Author James Jean | Publisher Chronicle Books | Price £30 | Available Now
In 2001 I was twenty-one years old, just graduated from art school, and living in Brooklyn,” notes James Jean in his conclusion to Rebus. “Through the windows of my loft, I witnessed the collapse of the Twin Towers.” Jean goes on to say that the events of 11 September made his paintings and art feel “insignificant”.
In the ten years since, Jean has worked tirelessly to find meaning in his work. And Rebus stands as a convincing argument that he has. He’s worked for DC comics – designing covers for its Fables series – as well as Prada, ESPN and Atlantic Records. Rebus is a compendium of the artist’s work, with the focus on personal projects rather than commercial ones, although it does feature murals and wallpapers that he created for Prada.
Jean’s work is arranged in chapters covering his various thematic and stylistic periods, beginning with Kindling, his first solo show in 2008. Kindling investigates cannabalism, self-mutilation and paraphilia in lovingly rendered, if disturbing, images. A man is cracked open by a little girl to reveal frogs in place of internal organs. A woman with a head made of butterflies admires herself in the mirror.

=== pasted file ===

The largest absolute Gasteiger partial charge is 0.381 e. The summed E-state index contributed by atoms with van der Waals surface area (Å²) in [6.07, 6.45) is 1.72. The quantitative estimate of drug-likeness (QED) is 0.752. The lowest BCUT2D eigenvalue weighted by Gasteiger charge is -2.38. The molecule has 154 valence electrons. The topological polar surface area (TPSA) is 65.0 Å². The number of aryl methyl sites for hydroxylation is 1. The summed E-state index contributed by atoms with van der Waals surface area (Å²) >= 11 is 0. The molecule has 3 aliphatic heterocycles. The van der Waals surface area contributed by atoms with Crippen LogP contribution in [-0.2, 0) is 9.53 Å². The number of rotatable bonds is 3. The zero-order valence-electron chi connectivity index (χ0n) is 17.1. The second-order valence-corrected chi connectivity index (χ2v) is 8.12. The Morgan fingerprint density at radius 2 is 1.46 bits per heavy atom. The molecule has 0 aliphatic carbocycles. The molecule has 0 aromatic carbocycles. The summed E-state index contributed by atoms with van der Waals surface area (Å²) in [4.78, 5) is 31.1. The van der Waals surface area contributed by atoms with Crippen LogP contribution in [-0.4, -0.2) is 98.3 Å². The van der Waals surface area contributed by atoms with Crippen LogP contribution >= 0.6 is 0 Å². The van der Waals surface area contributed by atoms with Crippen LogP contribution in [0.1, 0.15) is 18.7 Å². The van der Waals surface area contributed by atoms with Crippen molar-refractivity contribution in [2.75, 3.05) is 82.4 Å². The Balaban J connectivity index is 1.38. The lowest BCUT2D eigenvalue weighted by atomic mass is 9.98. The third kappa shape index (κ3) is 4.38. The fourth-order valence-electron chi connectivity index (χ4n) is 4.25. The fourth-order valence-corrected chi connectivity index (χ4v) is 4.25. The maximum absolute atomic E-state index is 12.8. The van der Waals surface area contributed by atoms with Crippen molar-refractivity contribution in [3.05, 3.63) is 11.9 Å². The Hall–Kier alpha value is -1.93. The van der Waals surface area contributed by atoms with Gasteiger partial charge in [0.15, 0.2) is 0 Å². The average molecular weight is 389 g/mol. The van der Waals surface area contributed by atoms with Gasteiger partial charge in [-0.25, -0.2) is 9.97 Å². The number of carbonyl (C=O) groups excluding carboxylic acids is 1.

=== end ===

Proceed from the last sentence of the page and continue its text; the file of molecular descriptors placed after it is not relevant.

From here, Jean takes us on a voyage around his other art. His Prada projects are noticeably – and understandably - less nightmarish than his more personal works. They remain impressive and intricately detailed nonetheless, sometimes spreading over eight pages to remind you just how big they are.
It’s in his other projects that Jean is at his most interesting and challenging, though, frequently colliding Hayao Miyazaki-like animals and insects with Francis Bacon-esque disassembled humans. His 2002-2004 compilation Recess is the most disturbing, with young children looking blankly on as a mad teacher removes a kid’s heart, and a naked woman lynched on a school bus.
What’s most striking about Jean’s work is his ability to work in numerous mediums and always provide interesting and powerful creations. The majority of his paintings are created traditionally in either acrylic or oils, but he has ventured into Photoshop for others. His works are noticeably categorised into different styles, such as pop-art or strikingly surreal landscapes, but the themes of death, children and nature always recur.
Rebus is an interesting overview of a man who can reference bodily horror one minute, and 1980s computer games the next. Jean needn’t have worried about his work being insignificant: this book is testament to one of the most significant artists of the century.